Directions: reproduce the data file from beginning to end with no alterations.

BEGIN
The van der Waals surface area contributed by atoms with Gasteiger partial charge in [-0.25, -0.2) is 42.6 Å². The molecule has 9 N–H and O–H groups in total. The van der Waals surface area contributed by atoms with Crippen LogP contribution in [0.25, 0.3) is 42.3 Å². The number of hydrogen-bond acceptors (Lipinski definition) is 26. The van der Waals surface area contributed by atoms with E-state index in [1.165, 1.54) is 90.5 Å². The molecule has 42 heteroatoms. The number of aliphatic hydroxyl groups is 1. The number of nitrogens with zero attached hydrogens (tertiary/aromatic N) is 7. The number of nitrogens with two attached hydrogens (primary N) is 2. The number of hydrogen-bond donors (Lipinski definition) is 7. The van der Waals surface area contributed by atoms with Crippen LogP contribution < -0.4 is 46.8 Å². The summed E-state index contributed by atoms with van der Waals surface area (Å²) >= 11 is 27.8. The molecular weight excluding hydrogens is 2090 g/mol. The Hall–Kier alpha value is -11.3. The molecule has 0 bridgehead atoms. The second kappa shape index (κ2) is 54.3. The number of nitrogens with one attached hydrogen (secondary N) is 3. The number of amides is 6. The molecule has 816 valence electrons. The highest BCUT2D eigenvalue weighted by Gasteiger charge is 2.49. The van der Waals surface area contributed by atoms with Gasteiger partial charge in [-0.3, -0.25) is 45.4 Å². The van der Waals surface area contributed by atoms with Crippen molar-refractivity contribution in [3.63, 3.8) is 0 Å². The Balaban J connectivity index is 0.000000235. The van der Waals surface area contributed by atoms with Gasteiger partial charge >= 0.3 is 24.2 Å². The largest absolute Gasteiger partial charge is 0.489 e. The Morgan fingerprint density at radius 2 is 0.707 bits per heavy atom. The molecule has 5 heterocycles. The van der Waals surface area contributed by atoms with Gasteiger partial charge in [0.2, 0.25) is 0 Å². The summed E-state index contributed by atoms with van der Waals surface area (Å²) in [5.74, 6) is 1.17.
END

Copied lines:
The van der Waals surface area contributed by atoms with Gasteiger partial charge in [-0.25, -0.2) is 42.6 Å². The molecule has 9 N–H and O–H groups in total. The van der Waals surface area contributed by atoms with Crippen LogP contribution in [0.25, 0.3) is 42.3 Å². The number of hydrogen-bond acceptors (Lipinski definition) is 26. The van der Waals surface area contributed by atoms with E-state index in [1.165, 1.54) is 90.5 Å². The molecule has 42 heteroatoms. The number of aliphatic hydroxyl groups is 1. The number of nitrogens with zero attached hydrogens (tertiary/aromatic N) is 7. The number of nitrogens with two attached hydrogens (primary N) is 2. The number of hydrogen-bond donors (Lipinski definition) is 7. The van der Waals surface area contributed by atoms with Crippen LogP contribution < -0.4 is 46.8 Å². The summed E-state index contributed by atoms with van der Waals surface area (Å²) >= 11 is 27.8. The molecular weight excluding hydrogens is 2090 g/mol. The Hall–Kier alpha value is -11.3. The molecule has 0 bridgehead atoms. The second kappa shape index (κ2) is 54.3. The number of nitrogens with one attached hydrogen (secondary N) is 3. The number of amides is 6. The molecule has 816 valence electrons. The highest BCUT2D eigenvalue weighted by Gasteiger charge is 2.49. The van der Waals surface area contributed by atoms with Gasteiger partial charge in [-0.3, -0.25) is 45.4 Å². The van der Waals surface area contributed by atoms with Crippen molar-refractivity contribution in [3.63, 3.8) is 0 Å². The Balaban J connectivity index is 0.000000235. The van der Waals surface area contributed by atoms with Gasteiger partial charge >= 0.3 is 24.2 Å². The largest absolute Gasteiger partial charge is 0.489 e. The Morgan fingerprint density at radius 2 is 0.707 bits per heavy atom. The molecule has 5 heterocycles. The van der Waals surface area contributed by atoms with Gasteiger partial charge in [0.2, 0.25) is 0 Å². The summed E-state index contributed by atoms with van der Waals surface area (Å²) in [5.74, 6) is 1.17.